The first race was the Run Free Texas 80s 8k (for those who don't think in metric, that's about five miles) up in Cedar Park.  Naturally enough, there were a couple of DeLoreans, each outfitted with a flux capacitor.  Time travel being what it is, they were obviously the same car but from different time periods. :-).  The course was through residential neighborhoods and parks and had some rolling hills -- nice for a beginning of the season race.

Back to the Future!
The second race of the Challenge was the Run for the Water Ten Miler.  The course was along Lady Bird Lake and up through Tarrytown and then back downtown, There were some great hills on this course and let me know I needed more hill work...And, ironically enough, it was raining. :-)
Rain and hills
Race three was the Decker Challenge, a half marathon in early December with a course around Decker Lake.  It's notorious for hills and really bad weather.  (The last time I ran it, it was in the 40s and pouring rain).  If anything, last year, it was a bit too warm.  The hills were pretty brutal, though.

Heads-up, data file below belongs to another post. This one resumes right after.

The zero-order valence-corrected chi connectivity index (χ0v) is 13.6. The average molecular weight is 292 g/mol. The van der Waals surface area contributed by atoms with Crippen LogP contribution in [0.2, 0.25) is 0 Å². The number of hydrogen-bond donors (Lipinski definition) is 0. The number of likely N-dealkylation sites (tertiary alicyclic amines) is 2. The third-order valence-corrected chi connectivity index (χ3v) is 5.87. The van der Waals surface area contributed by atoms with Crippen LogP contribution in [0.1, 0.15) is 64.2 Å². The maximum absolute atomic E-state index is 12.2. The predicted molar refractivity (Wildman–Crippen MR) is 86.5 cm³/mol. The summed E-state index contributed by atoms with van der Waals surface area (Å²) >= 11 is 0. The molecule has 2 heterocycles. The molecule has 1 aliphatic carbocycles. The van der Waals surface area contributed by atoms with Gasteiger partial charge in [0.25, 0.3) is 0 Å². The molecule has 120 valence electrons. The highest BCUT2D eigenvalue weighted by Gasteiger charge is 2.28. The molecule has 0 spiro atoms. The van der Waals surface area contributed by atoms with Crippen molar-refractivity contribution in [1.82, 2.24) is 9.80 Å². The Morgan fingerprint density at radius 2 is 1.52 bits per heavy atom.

My face when attacking the hills
But Santa was there!
After that, we had a month break until the Rogue Distance Festival 30k (about 18.6 miles) in early January.  This one was fairly cold and probably my least favorite of the events.  It was up in Cedar Park again and ran through residential neighborhoods which was fine.  There was an issue with marking the course, though, so most of us got off track, which meant the mile markers were out of order so it was impossible to figure out a pace. (I think at some point, we were going in circles -- and ended up going about a mile farther than we should've.).  Still, it was my longest run before the marathon and I was kind of glad it happened that way.